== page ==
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Fitness Theory and Practice. CrossFit's rationale & foundations. Who is fit? What is fitness?

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Old 07-25-2008, 04:14 PM   #271
Brandon Oto
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Re: My current position on CF WoDs

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Originally Posted by Darrell E. White View Post
Please help me out by showing where CF is only high intensity work-outs
Every metcon is prescribed to be done as fast as possible at the limits of ability.

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and then please follow-up with something other than opinion that shows that a system that is heavy on high intensity work-outs is harmful and counter-productive.
I'm not trying to make a big point out of harmful; just that it's not how anyone else trains and for good reason. The portion of your total work (in VOLUME) that high-intensity takes is relatively small (say 50% or much less), whether it's done periodically or concurrently with the rest.

Three examples, all wfs:

http://www.acsm-msse.org/pt/re/msse/...195628!8091!-1

In short: endurance runners spend most of their time at lower intensities. (I realize you may not be blown away by that, but you didn't ask for a specific sport.) 487 out of 6422 minutes were spent at high intensity, or about 13%.

Their conclusions: "Our findings suggest that total training time spent at low intensities might be associated with improved performance during highly intense endurance events, especially if the event duration is ~35 min."

http://www.ncbi.nlm.nih.gov/pubmed/17685689?ordinalpos=1&itool=EntrezSystem2.PEntrez. Pubmed.Pubmed_ResultsPanel.Pubmed_DiscoveryPanel.P ubmed_Discovery_RA&linkpos=1&log$=relatedarticles& logdbfrom=pubmed

In short: endurance runners training mostly at relatively low intensities with some high intensity improved almost twice as much as those with more high intensity.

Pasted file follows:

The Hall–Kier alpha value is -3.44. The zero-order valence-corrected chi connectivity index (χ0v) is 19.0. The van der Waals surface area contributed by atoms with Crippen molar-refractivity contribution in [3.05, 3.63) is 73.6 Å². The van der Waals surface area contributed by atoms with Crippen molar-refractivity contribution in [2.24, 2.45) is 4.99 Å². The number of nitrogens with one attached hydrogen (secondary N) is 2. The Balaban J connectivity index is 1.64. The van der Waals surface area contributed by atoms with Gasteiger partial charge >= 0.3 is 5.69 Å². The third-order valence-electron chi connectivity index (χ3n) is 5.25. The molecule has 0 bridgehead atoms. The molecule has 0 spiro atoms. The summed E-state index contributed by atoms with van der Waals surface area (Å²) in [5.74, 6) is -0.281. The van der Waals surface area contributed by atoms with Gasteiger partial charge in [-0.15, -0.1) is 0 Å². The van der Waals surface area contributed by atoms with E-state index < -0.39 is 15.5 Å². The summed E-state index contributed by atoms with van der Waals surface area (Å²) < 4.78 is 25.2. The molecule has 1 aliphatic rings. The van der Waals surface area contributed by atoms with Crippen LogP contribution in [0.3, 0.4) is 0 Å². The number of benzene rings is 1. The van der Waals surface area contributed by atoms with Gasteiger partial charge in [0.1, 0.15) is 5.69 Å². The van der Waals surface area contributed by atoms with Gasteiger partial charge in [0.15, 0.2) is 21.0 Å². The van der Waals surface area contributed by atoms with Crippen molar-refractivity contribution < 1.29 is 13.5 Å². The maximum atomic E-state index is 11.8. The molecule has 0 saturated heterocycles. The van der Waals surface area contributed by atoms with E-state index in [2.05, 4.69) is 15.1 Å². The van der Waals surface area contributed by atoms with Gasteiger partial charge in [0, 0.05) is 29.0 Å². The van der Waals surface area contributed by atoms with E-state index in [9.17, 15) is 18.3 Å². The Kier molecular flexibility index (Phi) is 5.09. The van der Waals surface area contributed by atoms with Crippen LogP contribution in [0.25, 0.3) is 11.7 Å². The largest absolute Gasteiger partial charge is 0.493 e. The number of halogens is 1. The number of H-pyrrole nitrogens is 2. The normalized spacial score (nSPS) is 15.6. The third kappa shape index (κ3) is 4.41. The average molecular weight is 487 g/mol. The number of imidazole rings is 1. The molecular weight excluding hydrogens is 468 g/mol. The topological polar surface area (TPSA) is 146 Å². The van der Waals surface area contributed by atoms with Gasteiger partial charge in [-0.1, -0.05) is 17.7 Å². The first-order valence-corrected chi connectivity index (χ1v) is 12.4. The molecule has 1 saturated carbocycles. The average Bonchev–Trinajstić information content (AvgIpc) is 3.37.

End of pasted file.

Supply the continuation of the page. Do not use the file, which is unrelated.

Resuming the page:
Their conclusions: "These results provide experimental evidence supporting the value of a relatively large percentage of low-intensity training over a long period ( approximately 5 months), provided that the contribution of high-intensity training remains sufficient."

Now just to keep you on your toes, some weight training: check out the basic Westside template http://www.elitefts.com/documents/template.htm

You've got about three reps in each lift at high intensity (90+%) per week. The rest is mostly, oh, around 60%.
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Old 07-25-2008, 04:48 PM   #272
Justin Leigh
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Re: My current position on CF WoDs

Metcons are only a portion of the WOD program. I don't think a Metcon followed by a day of Push press 3x3x3x3x3x3 followed by a day of rowing 2k followed by a rest day is necessarily overdoing it.
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Old 07-25-2008, 04:50 PM   #273
Brandon Oto
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Re: My current position on CF WoDs

Well, if that's the direction the program goes, me neither.
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Old 07-25-2008, 04:55 PM   #274
Darrell E. White
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Re: My current position on CF WoDs

Ah, but Brandon why doesn't this also prove MY point, that these are two examples of sport specific/task specific/goal specific work-out schemes, neither of which is designed to promote general fitness? For goodness sake, the Westside article even uses the term PERIODIZATION.

I certainly grant that each met-con WOD performed in a full-go period (not 1/2 intensity) is supposed to be maximum intensity. But each WOD is not met-con; perhaps 70% are so defined. Where in the long-distance athlete articles does it say that higher %'s of intense work-outs is harmful? How is an article on long distance running with rather long work-outs referrable to a program built around the utility of short, intense work-outs and the broad general effect that they have on fitness? Where does this address the effect on general fitness, or on the production of a fitness base upon which other non-endurance endeavors would be built?

Again, I think you further support your contention that Crossfit may not be a sufficient stand-alone program for the fitness needs of individuals with certain particular goals (although the CF Endurance folks seem to be compiling some data to support CF as the foundational program for endurance athletes). But you backed yourself into a corner by stating that Crossfit may not be a good program for ANYONE, specifically because of the frequent high intensity work-outs, and you haven't supported that particular contention (there seems to be a rather large, heterogenous group of people who do Crossfit who feel otherwise). Nor have you supported your contention that CF is perhaps OK for beginners or intermediate level athletes but not athletes who fall into elite categories either in fitness or in some specific sport (and here I would love to have Coach give us some specific examples of the athletes and organizations with whom he has mentioned working).